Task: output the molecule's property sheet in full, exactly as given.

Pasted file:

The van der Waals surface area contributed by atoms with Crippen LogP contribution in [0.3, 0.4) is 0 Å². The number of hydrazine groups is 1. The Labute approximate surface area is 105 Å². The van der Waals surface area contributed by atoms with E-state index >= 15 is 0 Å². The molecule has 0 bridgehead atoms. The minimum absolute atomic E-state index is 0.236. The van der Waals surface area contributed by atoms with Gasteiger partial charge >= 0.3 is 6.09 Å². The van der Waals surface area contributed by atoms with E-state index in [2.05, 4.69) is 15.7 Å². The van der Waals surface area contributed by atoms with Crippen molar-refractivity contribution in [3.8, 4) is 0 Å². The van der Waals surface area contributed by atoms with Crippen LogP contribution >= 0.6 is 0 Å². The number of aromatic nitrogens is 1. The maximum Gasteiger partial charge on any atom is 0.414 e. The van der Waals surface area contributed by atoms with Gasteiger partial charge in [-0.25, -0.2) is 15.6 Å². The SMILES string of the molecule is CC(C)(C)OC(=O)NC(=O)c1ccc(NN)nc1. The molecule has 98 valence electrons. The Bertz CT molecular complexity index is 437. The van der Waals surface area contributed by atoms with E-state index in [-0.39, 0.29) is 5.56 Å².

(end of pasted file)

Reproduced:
The van der Waals surface area contributed by atoms with Crippen LogP contribution in [0.3, 0.4) is 0 Å². The number of hydrazine groups is 1. The Labute approximate surface area is 105 Å². The van der Waals surface area contributed by atoms with E-state index >= 15 is 0 Å². The molecule has 0 bridgehead atoms. The minimum absolute atomic E-state index is 0.236. The van der Waals surface area contributed by atoms with Gasteiger partial charge >= 0.3 is 6.09 Å². The van der Waals surface area contributed by atoms with E-state index in [2.05, 4.69) is 15.7 Å². The van der Waals surface area contributed by atoms with Crippen molar-refractivity contribution in [3.8, 4) is 0 Å². The van der Waals surface area contributed by atoms with Crippen LogP contribution >= 0.6 is 0 Å². The number of aromatic nitrogens is 1. The maximum Gasteiger partial charge on any atom is 0.414 e. The van der Waals surface area contributed by atoms with Gasteiger partial charge in [-0.25, -0.2) is 15.6 Å². The SMILES string of the molecule is CC(C)(C)OC(=O)NC(=O)c1ccc(NN)nc1. The molecule has 98 valence electrons. The Bertz CT molecular complexity index is 437. The van der Waals surface area contributed by atoms with E-state index in [-0.39, 0.29) is 5.56 Å².